CDC boosts monkeypox testing with 142 cases confirmed in US, 16 in Florida
The action comes as WHO convenes its emergency committee to consider if the outbreak of monkeypox — mostly in Europe — warrants being declared a global emergency.
The Biden administration has started shipping testing kits for monkeypox to commercial laboratories in a bid to speed diagnostic tests for suspected infections for the virus that has already infected at least 142 people in the U.S.
The Florida Department of Health reports that 16 cases have been confrmed in the state as of Wednesday, including 11 in Broward County, two in Orange, and one each in Collier, Miami-Dade and Seminole.
The Centers for Disease Control and Prevention is sending tests to commercial labs, including Aegis Science, Labcorp, Mayo Clinic Laboratories, Quest Diagnostics and Sonic Healthcare, which it said would significant expand the nation’s health system’s capacity to test for monkeypox.
Previously, testing had largely been confined to public health labs, which combined have a capacity of about 8,000 tests per week.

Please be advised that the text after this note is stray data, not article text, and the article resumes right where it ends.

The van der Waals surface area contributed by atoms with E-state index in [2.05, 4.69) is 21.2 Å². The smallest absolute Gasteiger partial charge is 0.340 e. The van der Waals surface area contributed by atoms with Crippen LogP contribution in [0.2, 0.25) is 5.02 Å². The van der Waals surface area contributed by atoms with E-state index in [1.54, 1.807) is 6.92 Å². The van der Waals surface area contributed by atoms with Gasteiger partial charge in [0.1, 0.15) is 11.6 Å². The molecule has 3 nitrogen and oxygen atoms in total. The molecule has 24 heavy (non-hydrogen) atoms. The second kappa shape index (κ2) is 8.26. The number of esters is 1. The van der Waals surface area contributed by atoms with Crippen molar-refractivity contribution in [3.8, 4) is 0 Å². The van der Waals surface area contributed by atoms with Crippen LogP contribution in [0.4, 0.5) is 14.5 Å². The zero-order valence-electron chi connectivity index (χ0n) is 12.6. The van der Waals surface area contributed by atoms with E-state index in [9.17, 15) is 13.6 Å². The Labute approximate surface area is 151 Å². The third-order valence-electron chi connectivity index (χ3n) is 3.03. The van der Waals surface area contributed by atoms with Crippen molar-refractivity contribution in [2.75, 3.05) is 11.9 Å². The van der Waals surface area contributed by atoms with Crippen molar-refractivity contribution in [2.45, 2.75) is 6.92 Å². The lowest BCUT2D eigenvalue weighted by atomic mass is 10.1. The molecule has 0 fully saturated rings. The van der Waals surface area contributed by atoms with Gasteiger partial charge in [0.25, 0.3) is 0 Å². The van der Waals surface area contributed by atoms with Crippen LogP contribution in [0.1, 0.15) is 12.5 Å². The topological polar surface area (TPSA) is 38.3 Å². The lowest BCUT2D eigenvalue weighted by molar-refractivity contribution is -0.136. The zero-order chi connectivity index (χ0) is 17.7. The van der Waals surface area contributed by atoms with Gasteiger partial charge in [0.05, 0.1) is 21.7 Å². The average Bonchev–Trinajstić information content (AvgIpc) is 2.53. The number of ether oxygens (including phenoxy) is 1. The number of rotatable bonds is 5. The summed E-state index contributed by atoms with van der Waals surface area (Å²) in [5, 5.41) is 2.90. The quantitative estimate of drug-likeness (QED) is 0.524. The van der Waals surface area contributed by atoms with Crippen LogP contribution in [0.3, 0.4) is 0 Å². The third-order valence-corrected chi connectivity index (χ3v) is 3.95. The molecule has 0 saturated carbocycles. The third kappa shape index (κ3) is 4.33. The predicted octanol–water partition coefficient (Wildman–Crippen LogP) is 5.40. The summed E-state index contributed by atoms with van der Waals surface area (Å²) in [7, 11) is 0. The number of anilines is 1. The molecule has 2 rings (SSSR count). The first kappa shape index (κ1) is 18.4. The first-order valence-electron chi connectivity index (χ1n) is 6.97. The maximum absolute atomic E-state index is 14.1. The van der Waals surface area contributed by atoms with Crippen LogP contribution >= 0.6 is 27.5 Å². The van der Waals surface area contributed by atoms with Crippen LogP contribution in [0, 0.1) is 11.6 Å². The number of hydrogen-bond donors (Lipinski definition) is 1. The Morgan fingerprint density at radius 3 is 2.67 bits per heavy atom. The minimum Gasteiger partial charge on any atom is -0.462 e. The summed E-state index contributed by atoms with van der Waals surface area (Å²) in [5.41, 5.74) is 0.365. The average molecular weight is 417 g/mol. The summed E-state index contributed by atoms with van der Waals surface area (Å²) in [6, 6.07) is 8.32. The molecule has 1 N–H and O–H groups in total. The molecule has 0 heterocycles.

The action comes as the World Health Organization convenes its emergency committee to consider if the outbreak of monkeypox warrants being declared a global emergency.
The disease first causes flu-like symptoms before progressing to a rash on the face and body and is commonly found in parts of central and west Africa. But this year, 1,880 infections have been reported in more than 30 countries where monkeypox isn’t typically found.
More than 80% of the cases are in Europe. Meanwhile, Africa has already seen more than 1,400 cases this year, including 62 deaths. To date, no deaths have been seen outside Africa.
Some experts say WHO’s decision to act only after the disease spilled into the West could entrench the inequities that arose between rich and poor countries during the coronavirus pandemic.
Many scientists also doubt any declaration would help to curb the epidemic, since the developed countries recording the most recent cases are already moving to shut it down.
Monkeypox has sickened people for decades in central and west Africa, where one version of the disease kills up to 10% of people.
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